Overcoming Lower-Income Patients’ Concerns About Trust And Respect From Providers

From the blog post by Chris C. Duke and Christine Stanik on Health Affairs Blog:

For our Right Place, Right Time research initiative, launched in January 2016, we interviewed vulnerable patients, including low-income patients, the uninsured, family caregivers, and non-English speakers, to learn their most urgent concerns about the health care system and the information they need to make health decisions. We expected to hear that health care information was too confusing and price information was difficult to find—and we have—but the issue lower-income participants were most passionate about surprised us: they reported widespread distrust of the health care system and the feeling that they were seen as “less than” by health care professionals.

For many lower-income participants, trust and respect were their primary concern with the health care system, even more than the quality of the health care they received. Participants felt they were treated with less respect because of their income, insurance status, and race. This is consistent with past research finding that distrust in the health care system is high, and strongly associated with poor health.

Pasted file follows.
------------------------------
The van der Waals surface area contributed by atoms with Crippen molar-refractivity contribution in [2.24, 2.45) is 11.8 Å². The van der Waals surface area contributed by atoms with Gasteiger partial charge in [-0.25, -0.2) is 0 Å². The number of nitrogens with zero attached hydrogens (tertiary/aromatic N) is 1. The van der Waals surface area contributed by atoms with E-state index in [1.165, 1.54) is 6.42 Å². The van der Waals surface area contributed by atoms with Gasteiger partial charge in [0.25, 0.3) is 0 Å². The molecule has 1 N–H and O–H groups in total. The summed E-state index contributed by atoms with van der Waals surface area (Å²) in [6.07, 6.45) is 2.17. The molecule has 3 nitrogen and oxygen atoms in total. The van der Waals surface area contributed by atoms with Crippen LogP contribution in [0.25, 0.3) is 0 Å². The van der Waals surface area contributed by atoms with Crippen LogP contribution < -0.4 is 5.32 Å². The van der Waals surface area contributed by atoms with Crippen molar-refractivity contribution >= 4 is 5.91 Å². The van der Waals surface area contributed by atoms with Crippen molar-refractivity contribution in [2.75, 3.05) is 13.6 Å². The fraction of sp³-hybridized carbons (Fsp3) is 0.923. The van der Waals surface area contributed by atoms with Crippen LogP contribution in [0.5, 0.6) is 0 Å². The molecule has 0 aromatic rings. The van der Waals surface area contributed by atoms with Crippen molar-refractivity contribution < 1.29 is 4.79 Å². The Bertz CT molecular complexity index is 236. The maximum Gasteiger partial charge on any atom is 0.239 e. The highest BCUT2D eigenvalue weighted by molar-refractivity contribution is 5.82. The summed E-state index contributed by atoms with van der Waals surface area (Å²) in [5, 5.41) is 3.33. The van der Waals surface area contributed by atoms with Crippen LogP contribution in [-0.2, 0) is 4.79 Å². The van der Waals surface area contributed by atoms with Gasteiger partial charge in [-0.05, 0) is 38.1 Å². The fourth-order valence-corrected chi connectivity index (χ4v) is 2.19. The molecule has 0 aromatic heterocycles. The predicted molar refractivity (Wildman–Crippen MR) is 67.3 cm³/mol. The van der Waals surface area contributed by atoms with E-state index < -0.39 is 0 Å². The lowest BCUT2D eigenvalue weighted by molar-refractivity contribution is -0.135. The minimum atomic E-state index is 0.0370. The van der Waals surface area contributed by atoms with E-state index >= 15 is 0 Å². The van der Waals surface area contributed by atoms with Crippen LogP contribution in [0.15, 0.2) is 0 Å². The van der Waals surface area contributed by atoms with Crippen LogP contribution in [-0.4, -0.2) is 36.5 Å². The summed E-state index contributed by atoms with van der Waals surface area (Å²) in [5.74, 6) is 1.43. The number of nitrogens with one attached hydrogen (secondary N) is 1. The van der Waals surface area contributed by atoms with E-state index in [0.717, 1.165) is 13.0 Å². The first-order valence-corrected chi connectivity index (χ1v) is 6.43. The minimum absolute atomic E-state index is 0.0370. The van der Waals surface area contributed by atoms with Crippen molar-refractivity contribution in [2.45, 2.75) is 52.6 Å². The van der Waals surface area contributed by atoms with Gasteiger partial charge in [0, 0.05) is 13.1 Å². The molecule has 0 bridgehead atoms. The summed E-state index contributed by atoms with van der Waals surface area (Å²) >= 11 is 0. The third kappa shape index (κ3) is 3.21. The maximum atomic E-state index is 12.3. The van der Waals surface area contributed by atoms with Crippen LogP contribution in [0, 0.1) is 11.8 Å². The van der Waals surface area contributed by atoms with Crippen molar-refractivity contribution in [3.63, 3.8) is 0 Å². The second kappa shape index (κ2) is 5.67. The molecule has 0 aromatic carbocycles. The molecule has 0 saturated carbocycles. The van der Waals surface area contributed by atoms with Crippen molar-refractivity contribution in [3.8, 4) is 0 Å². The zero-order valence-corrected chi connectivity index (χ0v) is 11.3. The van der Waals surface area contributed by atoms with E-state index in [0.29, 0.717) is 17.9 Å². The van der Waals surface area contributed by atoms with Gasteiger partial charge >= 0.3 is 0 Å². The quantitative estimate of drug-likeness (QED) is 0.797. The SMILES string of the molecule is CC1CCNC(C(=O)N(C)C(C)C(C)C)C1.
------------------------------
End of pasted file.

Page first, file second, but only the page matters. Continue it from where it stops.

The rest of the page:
In contrast, middle-income study participants did not report many negative experiences with providers, and those with negative interactions did not feel they were being targeted or discriminated against. It was as if lower- and middle-income patients had experienced two different health care systems.

Lower-income participants gave examples of a lack of trust and respect, including providers avoiding eye contact, speaking condescendingly, showing physical disgust when touching patients, brushing off patient concerns and symptoms, and ignoring adverse events that patients reported from prescribed treatments. Most of this criticism was directed at physicians of all types, and less directed at nurses and other provider types, who were perceived as having more in common with patients and as having no financial motivations in providing care. It was clear from participants’ descriptions that these events colored the entire patient experience and were highly influential in determining the care they later sought and received.

Read the full blog post.